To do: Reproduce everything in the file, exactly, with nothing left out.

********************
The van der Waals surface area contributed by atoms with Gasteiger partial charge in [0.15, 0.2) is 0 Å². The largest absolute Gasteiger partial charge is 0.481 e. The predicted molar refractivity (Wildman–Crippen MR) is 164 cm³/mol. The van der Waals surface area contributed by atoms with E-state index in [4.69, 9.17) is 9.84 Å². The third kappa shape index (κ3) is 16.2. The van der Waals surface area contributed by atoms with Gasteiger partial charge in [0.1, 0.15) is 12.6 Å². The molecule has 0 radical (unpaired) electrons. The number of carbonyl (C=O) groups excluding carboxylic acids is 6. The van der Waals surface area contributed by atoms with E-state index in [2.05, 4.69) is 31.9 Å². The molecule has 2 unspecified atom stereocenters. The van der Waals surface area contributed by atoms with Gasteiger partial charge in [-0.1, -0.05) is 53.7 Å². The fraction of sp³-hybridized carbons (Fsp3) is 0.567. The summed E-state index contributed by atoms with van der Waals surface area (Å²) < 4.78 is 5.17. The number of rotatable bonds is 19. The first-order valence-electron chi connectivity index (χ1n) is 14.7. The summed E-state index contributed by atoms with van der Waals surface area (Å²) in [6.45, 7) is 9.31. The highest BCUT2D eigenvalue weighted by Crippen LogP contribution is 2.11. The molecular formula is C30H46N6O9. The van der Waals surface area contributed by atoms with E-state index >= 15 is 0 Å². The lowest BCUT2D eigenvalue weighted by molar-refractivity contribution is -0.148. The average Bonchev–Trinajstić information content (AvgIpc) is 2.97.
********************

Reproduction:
The van der Waals surface area contributed by atoms with Gasteiger partial charge in [0.15, 0.2) is 0 Å². The largest absolute Gasteiger partial charge is 0.481 e. The predicted molar refractivity (Wildman–Crippen MR) is 164 cm³/mol. The van der Waals surface area contributed by atoms with E-state index in [4.69, 9.17) is 9.84 Å². The third kappa shape index (κ3) is 16.2. The van der Waals surface area contributed by atoms with Gasteiger partial charge in [0.1, 0.15) is 12.6 Å². The molecule has 0 radical (unpaired) electrons. The number of carbonyl (C=O) groups excluding carboxylic acids is 6. The van der Waals surface area contributed by atoms with E-state index in [2.05, 4.69) is 31.9 Å². The molecule has 2 unspecified atom stereocenters. The van der Waals surface area contributed by atoms with Gasteiger partial charge in [-0.1, -0.05) is 53.7 Å². The fraction of sp³-hybridized carbons (Fsp3) is 0.567. The summed E-state index contributed by atoms with van der Waals surface area (Å²) < 4.78 is 5.17. The number of rotatable bonds is 19. The first-order valence-electron chi connectivity index (χ1n) is 14.7. The summed E-state index contributed by atoms with van der Waals surface area (Å²) in [6.45, 7) is 9.31. The highest BCUT2D eigenvalue weighted by Crippen LogP contribution is 2.11. The molecular formula is C30H46N6O9. The van der Waals surface area contributed by atoms with E-state index >= 15 is 0 Å². The lowest BCUT2D eigenvalue weighted by molar-refractivity contribution is -0.148. The average Bonchev–Trinajstić information content (AvgIpc) is 2.97.